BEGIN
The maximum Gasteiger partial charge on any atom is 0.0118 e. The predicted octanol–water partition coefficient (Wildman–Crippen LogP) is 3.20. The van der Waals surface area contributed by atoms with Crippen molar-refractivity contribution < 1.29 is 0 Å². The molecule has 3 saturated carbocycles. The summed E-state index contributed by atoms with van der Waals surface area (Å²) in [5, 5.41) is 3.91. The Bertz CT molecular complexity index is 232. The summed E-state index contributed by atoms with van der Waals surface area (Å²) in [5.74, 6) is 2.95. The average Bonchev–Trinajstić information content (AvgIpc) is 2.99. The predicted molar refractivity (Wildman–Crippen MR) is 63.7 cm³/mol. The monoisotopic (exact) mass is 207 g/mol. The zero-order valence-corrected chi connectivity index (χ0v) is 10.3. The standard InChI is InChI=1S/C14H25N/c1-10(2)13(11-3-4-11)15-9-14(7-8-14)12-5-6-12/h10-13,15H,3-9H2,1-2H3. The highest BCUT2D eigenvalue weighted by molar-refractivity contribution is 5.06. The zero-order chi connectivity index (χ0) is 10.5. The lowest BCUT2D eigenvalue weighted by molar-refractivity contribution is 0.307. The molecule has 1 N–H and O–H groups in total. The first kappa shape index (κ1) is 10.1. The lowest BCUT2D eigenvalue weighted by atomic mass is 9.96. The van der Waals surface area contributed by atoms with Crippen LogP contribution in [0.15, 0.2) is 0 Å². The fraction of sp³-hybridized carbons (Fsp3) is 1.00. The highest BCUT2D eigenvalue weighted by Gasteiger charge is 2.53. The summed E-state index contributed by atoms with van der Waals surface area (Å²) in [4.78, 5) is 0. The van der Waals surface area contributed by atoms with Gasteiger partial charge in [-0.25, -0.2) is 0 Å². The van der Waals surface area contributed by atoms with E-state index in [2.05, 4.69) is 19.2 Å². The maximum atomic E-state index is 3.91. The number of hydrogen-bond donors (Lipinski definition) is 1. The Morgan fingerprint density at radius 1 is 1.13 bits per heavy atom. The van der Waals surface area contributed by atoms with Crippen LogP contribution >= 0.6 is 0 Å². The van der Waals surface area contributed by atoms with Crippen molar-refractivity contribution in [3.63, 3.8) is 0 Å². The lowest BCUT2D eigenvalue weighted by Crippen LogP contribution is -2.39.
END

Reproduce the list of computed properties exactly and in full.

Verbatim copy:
The maximum Gasteiger partial charge on any atom is 0.0118 e. The predicted octanol–water partition coefficient (Wildman–Crippen LogP) is 3.20. The van der Waals surface area contributed by atoms with Crippen molar-refractivity contribution < 1.29 is 0 Å². The molecule has 3 saturated carbocycles. The summed E-state index contributed by atoms with van der Waals surface area (Å²) in [5, 5.41) is 3.91. The Bertz CT molecular complexity index is 232. The summed E-state index contributed by atoms with van der Waals surface area (Å²) in [5.74, 6) is 2.95. The average Bonchev–Trinajstić information content (AvgIpc) is 2.99. The predicted molar refractivity (Wildman–Crippen MR) is 63.7 cm³/mol. The monoisotopic (exact) mass is 207 g/mol. The zero-order valence-corrected chi connectivity index (χ0v) is 10.3. The standard InChI is InChI=1S/C14H25N/c1-10(2)13(11-3-4-11)15-9-14(7-8-14)12-5-6-12/h10-13,15H,3-9H2,1-2H3. The highest BCUT2D eigenvalue weighted by molar-refractivity contribution is 5.06. The zero-order chi connectivity index (χ0) is 10.5. The lowest BCUT2D eigenvalue weighted by molar-refractivity contribution is 0.307. The molecule has 1 N–H and O–H groups in total. The first kappa shape index (κ1) is 10.1. The lowest BCUT2D eigenvalue weighted by atomic mass is 9.96. The van der Waals surface area contributed by atoms with Crippen LogP contribution in [0.15, 0.2) is 0 Å². The fraction of sp³-hybridized carbons (Fsp3) is 1.00. The highest BCUT2D eigenvalue weighted by Gasteiger charge is 2.53. The summed E-state index contributed by atoms with van der Waals surface area (Å²) in [4.78, 5) is 0. The van der Waals surface area contributed by atoms with Gasteiger partial charge in [-0.25, -0.2) is 0 Å². The van der Waals surface area contributed by atoms with E-state index in [2.05, 4.69) is 19.2 Å². The maximum atomic E-state index is 3.91. The number of hydrogen-bond donors (Lipinski definition) is 1. The Morgan fingerprint density at radius 1 is 1.13 bits per heavy atom. The van der Waals surface area contributed by atoms with Crippen LogP contribution >= 0.6 is 0 Å². The van der Waals surface area contributed by atoms with Crippen molar-refractivity contribution in [3.63, 3.8) is 0 Å². The lowest BCUT2D eigenvalue weighted by Crippen LogP contribution is -2.39.